Born-digital documents are a challenge for the field of textual scholarship. Technological obsolescence, privacy concerns and overwriting practices hinder access to and reconstruction of born-digital writing processes (Kirschenbaum 2009; Richle 2007; Ries 2018; Bénédicte Vauthier 2019). When several textual stages have taken place within the same digital document, that has not been saved as different versions, it is no longer possible to distinguish phases based on the characteristics of separate documents (such as De Biasi’s typology of genetic materials). The medium also affects writing itself. Digital text is produced, evaluated and revised in smaller cycles than on paper, making it more recursive (Goldberg, Russell, and Cook 2003; van Waes and Schellens 2003). Also, there is a greater attention to the ‘cosmetic’ side of the document - spelling and other formal matters are revised continuously. This begs the question if and how we can make meaningful phase demarcations within a continuous, fluid process taking place in a single Word document. Within our larger research project, Track Changes: Textual Scholarship and the challenge of digital literary writing, we are using the keystroke logging software Inputlog to document the work processes of literary writers (Leijten and van Waes 2013). This provides us with large quantities of fine-grained data that require computational filtering and analyses. A reconceptualisation of ‘phases’ can help us on our quest for new analytical tools to better handle the challenge contemporary writing poses. In this talk, I will propose a number of complementary methods to analyse the born-digital writing process. My case study is the writing process of the novel Roosevelt, by the Flemish author Gie Bogaert, registered by Inputlog. I will attempt to use the amount and types of revision, the chronology, the linearity of text development, and the usage of metamarks as indications of writing phases.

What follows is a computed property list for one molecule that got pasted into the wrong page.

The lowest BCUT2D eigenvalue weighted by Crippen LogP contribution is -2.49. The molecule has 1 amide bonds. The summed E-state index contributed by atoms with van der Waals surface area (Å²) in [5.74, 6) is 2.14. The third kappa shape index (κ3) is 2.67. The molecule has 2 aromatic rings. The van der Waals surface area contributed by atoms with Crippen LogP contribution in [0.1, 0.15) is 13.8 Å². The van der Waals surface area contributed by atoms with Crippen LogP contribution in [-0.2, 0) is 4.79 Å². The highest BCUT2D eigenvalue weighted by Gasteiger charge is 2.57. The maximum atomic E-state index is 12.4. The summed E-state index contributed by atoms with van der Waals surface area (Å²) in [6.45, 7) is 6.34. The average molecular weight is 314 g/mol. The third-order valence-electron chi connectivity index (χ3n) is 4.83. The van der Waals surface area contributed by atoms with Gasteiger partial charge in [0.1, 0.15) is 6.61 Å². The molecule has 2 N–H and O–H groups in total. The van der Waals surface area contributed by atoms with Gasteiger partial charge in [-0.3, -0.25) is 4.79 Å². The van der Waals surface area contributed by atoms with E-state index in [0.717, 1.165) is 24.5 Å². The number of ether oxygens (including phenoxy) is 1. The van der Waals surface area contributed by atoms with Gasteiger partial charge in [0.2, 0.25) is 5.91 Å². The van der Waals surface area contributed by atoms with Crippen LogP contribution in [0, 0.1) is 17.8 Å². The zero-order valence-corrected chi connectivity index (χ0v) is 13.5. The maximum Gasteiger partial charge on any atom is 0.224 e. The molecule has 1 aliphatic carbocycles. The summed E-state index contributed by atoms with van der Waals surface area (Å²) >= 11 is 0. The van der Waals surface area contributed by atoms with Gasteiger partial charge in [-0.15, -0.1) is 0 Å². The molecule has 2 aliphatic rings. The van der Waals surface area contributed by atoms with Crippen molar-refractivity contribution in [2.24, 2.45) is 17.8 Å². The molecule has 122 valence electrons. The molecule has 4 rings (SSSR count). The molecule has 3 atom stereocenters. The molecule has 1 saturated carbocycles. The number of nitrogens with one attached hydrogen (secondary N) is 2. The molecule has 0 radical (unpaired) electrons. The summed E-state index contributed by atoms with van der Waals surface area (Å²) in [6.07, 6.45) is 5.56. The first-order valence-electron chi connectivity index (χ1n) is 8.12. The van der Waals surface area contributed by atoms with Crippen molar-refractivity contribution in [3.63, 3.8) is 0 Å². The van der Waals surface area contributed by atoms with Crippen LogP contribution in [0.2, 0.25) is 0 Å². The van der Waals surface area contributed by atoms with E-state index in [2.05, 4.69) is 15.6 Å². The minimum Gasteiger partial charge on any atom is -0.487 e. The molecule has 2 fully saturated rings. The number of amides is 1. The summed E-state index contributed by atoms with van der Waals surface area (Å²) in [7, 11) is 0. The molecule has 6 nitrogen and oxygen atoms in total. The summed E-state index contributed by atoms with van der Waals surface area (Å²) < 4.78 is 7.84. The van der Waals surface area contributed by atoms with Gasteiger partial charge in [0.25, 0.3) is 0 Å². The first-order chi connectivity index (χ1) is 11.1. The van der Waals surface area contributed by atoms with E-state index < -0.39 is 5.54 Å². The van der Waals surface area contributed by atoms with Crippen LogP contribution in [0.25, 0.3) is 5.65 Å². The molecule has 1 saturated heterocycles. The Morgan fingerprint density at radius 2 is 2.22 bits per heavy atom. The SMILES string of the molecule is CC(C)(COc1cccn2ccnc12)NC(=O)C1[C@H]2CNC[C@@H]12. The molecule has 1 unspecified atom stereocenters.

|Status||Gepubliceerd - 2019|